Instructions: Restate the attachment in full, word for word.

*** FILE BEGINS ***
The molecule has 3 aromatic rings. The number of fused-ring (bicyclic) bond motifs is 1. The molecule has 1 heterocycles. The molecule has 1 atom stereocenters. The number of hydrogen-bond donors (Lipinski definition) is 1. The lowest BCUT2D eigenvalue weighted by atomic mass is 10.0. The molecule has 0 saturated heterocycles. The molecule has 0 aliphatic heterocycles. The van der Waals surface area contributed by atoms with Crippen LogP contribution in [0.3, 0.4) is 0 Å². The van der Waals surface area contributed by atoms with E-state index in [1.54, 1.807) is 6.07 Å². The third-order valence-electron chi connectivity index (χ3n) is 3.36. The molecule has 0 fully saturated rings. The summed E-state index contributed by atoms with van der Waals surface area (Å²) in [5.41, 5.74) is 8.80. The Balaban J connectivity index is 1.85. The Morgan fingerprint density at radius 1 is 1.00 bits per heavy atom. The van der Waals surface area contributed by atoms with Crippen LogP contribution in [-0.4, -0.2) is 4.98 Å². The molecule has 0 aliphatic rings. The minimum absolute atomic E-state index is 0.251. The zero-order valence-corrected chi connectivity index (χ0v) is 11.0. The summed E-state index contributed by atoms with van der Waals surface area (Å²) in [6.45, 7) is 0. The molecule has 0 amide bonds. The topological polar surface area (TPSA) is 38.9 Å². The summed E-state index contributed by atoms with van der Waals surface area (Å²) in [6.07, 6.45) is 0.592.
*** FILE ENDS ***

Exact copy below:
The molecule has 3 aromatic rings. The number of fused-ring (bicyclic) bond motifs is 1. The molecule has 1 heterocycles. The molecule has 1 atom stereocenters. The number of hydrogen-bond donors (Lipinski definition) is 1. The lowest BCUT2D eigenvalue weighted by atomic mass is 10.0. The molecule has 0 saturated heterocycles. The molecule has 0 aliphatic heterocycles. The van der Waals surface area contributed by atoms with Crippen LogP contribution in [0.3, 0.4) is 0 Å². The van der Waals surface area contributed by atoms with E-state index in [1.54, 1.807) is 6.07 Å². The third-order valence-electron chi connectivity index (χ3n) is 3.36. The molecule has 0 fully saturated rings. The summed E-state index contributed by atoms with van der Waals surface area (Å²) in [5.41, 5.74) is 8.80. The Balaban J connectivity index is 1.85. The Morgan fingerprint density at radius 1 is 1.00 bits per heavy atom. The van der Waals surface area contributed by atoms with Crippen LogP contribution in [-0.4, -0.2) is 4.98 Å². The molecule has 0 aliphatic rings. The minimum absolute atomic E-state index is 0.251. The zero-order valence-corrected chi connectivity index (χ0v) is 11.0. The summed E-state index contributed by atoms with van der Waals surface area (Å²) in [6.45, 7) is 0. The molecule has 0 amide bonds. The topological polar surface area (TPSA) is 38.9 Å². The summed E-state index contributed by atoms with van der Waals surface area (Å²) in [6.07, 6.45) is 0.592.